1. 2016

    Day 16 — Haifa

    We went to see the Bahai Gardens and learned about the Bahai religion. We went inside the shrine and had to keep completely quiet out of respect for the holy site. We overlooked the gardens from above and saw the beautiful port city of Haifa in front of us. Next we went to the Umm el-Fahem art gallery where we played with some clay and sculpted some unique creations.

  2. 2016

    Day 15 — North of Tel Aviv

    We departed from Tel Aviv and headed up north. The landscape was very different from the south. We were now surrounded by pine trees, olive trees and bushes instead of desert. Our first stop was the Ein Shemer Eco-existence Ecological Greenhouse where we listened to an eye-opening talk. An Arab-Israeli explained how Arab-Israelis feel in a Jewish country and her relation with Palestine. Their aim is to create bonds between Arab and Jewish kids and mold a future Israel with no stereotypes or preconceptions. The Greenhouse itself had a very nice purpose: kids and teens who have difficulties at school go to the greenhouse and use their imagination to solve day-to-day problems.

  3. 2016

    Day 14 — More Tel Aviv

    We started today off by meeting with a speaker from IGY (Israeli Gay Youth), with whom we discussed how LGBTQ rights have progressed in Israel. We asked our speaker about what life in the army is like for LGBTQ youth and the strides that have been made to create a more inclusive environment.

  4. 2016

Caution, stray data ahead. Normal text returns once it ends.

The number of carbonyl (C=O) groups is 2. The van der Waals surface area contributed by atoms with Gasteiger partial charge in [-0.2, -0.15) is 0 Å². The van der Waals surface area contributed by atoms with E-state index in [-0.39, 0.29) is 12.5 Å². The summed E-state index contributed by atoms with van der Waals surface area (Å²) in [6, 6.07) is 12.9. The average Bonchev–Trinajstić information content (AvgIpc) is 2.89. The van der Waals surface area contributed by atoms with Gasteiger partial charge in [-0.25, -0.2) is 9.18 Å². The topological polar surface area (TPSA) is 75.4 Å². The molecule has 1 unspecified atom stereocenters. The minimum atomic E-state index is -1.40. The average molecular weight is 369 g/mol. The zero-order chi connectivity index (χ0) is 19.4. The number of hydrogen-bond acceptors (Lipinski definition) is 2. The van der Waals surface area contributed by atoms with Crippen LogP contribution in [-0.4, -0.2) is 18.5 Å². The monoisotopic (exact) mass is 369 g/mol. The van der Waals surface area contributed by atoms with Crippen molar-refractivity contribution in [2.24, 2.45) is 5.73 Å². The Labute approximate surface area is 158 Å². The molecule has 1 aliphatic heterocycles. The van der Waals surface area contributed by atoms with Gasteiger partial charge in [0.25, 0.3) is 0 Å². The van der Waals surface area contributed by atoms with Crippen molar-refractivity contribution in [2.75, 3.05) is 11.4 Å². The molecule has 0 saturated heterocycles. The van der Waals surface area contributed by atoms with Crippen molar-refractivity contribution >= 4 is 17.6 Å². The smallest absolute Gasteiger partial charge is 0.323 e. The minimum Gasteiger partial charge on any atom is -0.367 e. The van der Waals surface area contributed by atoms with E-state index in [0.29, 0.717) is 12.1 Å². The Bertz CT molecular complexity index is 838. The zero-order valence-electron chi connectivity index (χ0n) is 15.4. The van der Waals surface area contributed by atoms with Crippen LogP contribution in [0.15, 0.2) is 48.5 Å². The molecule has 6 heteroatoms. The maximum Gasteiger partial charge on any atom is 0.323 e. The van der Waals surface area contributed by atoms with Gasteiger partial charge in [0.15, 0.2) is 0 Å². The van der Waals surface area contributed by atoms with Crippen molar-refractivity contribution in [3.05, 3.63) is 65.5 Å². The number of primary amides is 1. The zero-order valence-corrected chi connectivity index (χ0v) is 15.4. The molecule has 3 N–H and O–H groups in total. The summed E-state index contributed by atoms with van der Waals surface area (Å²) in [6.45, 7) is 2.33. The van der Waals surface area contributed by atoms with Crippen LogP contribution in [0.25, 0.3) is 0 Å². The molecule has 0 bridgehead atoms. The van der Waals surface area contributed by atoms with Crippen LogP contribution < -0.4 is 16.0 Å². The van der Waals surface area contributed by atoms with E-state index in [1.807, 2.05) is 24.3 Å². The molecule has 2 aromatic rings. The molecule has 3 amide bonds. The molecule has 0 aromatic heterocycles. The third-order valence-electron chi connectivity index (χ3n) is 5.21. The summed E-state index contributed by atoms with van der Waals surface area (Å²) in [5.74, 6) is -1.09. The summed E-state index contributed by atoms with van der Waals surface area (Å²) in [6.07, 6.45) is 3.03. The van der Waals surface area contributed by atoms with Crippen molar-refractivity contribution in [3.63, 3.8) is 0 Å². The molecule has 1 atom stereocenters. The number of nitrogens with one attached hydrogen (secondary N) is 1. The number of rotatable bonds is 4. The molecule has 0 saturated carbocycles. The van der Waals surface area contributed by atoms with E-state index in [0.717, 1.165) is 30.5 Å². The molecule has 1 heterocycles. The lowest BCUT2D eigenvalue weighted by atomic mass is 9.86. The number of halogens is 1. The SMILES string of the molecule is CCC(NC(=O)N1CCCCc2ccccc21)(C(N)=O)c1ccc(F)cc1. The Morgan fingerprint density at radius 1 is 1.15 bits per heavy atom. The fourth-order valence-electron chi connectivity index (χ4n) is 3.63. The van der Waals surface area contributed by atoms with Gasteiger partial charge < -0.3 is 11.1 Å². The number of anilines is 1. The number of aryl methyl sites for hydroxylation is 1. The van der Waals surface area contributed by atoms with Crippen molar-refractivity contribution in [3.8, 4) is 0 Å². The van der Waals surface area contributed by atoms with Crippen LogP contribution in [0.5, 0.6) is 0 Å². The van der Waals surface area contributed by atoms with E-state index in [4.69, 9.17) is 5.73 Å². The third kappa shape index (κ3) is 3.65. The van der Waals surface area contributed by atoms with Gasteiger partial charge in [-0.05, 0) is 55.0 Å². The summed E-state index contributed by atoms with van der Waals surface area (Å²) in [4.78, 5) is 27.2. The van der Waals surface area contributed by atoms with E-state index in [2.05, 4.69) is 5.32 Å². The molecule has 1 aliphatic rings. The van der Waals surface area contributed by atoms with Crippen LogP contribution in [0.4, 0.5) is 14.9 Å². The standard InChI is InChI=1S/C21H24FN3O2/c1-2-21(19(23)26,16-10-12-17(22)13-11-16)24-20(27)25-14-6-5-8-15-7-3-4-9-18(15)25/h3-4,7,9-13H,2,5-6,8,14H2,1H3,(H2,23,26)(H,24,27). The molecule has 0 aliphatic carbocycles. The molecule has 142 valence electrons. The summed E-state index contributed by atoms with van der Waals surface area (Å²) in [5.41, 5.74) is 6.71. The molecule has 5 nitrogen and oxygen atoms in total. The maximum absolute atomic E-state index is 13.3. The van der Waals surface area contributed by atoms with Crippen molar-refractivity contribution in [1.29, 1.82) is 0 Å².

Day 13 — Tel Aviv

    We started our day today at the Shimon Peres Center for Peace.  With an amazing view of the sea, we listened to a representative who explained the mission of the center and the different projects they take part in.  We learned about the various ways the center works to achieve peace between Arabs and Jews in the area.  After the meeting, we headed to Rabin Square, the site where Yitzhak Rabin, an Israeli Prime Minister, was assassinated while attending a rally for the Israel-Palestine peace agreement.  Once we had taken in this historic sight, we headed over for a surprise visit to our counselor Leila’s parents’ apartment.  The apartment had a beautiful roof where we got to enjoy snacks and drinks while overlooking all of Tel Aviv.  

  5. 2016

    Days 11 & 12 — Shabbat

    Yesterday, we visited Moshav Nativ HaAsara along the Gaza border. We talked to a resident of the area and learned what life was like at the Moshav and practiced running to a bomb shelter. We also saw the decorated walls along the border. Next, we went to the Ayalon Institute, where we learned about the secret production of bullets in an underground facility in the 1940s. We shopped at the shuk (market) in Tel Aviv and bought plenty of pairs of "Israel pants" before heading to the hotel. We had Kabbalat Shabbat at the port in Tel Aviv and watched the sunset. Before the end of a long day, we exchanged the gifts we got for our Shabbat buddies.

  6. 2016

    Day 10 — Be’er Sheva